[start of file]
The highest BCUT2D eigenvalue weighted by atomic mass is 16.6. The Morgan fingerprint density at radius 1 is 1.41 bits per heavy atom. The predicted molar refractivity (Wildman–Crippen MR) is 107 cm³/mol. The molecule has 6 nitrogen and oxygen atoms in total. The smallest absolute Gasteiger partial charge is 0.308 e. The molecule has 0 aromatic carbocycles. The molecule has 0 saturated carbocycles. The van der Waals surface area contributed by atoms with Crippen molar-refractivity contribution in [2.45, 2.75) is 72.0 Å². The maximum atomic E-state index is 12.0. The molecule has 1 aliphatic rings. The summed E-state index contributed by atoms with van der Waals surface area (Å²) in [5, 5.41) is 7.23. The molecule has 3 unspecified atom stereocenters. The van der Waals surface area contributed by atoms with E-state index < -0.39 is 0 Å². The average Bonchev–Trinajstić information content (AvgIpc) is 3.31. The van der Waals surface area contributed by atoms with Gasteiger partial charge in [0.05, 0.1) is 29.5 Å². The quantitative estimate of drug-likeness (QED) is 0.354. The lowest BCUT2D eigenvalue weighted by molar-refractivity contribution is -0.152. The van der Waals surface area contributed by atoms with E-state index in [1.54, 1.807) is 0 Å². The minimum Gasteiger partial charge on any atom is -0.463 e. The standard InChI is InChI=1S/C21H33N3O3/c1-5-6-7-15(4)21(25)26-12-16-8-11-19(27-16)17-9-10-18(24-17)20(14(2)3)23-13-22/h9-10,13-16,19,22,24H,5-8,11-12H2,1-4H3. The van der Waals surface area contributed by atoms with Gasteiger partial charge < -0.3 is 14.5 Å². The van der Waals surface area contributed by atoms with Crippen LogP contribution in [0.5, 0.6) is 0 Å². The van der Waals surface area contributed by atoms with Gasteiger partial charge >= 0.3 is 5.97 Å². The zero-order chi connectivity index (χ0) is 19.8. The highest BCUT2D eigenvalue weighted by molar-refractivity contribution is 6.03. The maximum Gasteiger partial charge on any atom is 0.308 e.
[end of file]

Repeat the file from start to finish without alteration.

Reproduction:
The highest BCUT2D eigenvalue weighted by atomic mass is 16.6. The Morgan fingerprint density at radius 1 is 1.41 bits per heavy atom. The predicted molar refractivity (Wildman–Crippen MR) is 107 cm³/mol. The molecule has 6 nitrogen and oxygen atoms in total. The smallest absolute Gasteiger partial charge is 0.308 e. The molecule has 0 aromatic carbocycles. The molecule has 0 saturated carbocycles. The van der Waals surface area contributed by atoms with Crippen molar-refractivity contribution in [2.45, 2.75) is 72.0 Å². The maximum atomic E-state index is 12.0. The molecule has 1 aliphatic rings. The summed E-state index contributed by atoms with van der Waals surface area (Å²) in [5, 5.41) is 7.23. The molecule has 3 unspecified atom stereocenters. The van der Waals surface area contributed by atoms with E-state index < -0.39 is 0 Å². The average Bonchev–Trinajstić information content (AvgIpc) is 3.31. The van der Waals surface area contributed by atoms with Gasteiger partial charge in [0.05, 0.1) is 29.5 Å². The quantitative estimate of drug-likeness (QED) is 0.354. The lowest BCUT2D eigenvalue weighted by molar-refractivity contribution is -0.152. The van der Waals surface area contributed by atoms with E-state index in [1.54, 1.807) is 0 Å². The minimum Gasteiger partial charge on any atom is -0.463 e. The standard InChI is InChI=1S/C21H33N3O3/c1-5-6-7-15(4)21(25)26-12-16-8-11-19(27-16)17-9-10-18(24-17)20(14(2)3)23-13-22/h9-10,13-16,19,22,24H,5-8,11-12H2,1-4H3. The van der Waals surface area contributed by atoms with Gasteiger partial charge < -0.3 is 14.5 Å². The van der Waals surface area contributed by atoms with Crippen LogP contribution in [0.5, 0.6) is 0 Å². The van der Waals surface area contributed by atoms with Gasteiger partial charge >= 0.3 is 5.97 Å². The zero-order chi connectivity index (χ0) is 19.8. The highest BCUT2D eigenvalue weighted by molar-refractivity contribution is 6.03. The maximum Gasteiger partial charge on any atom is 0.308 e.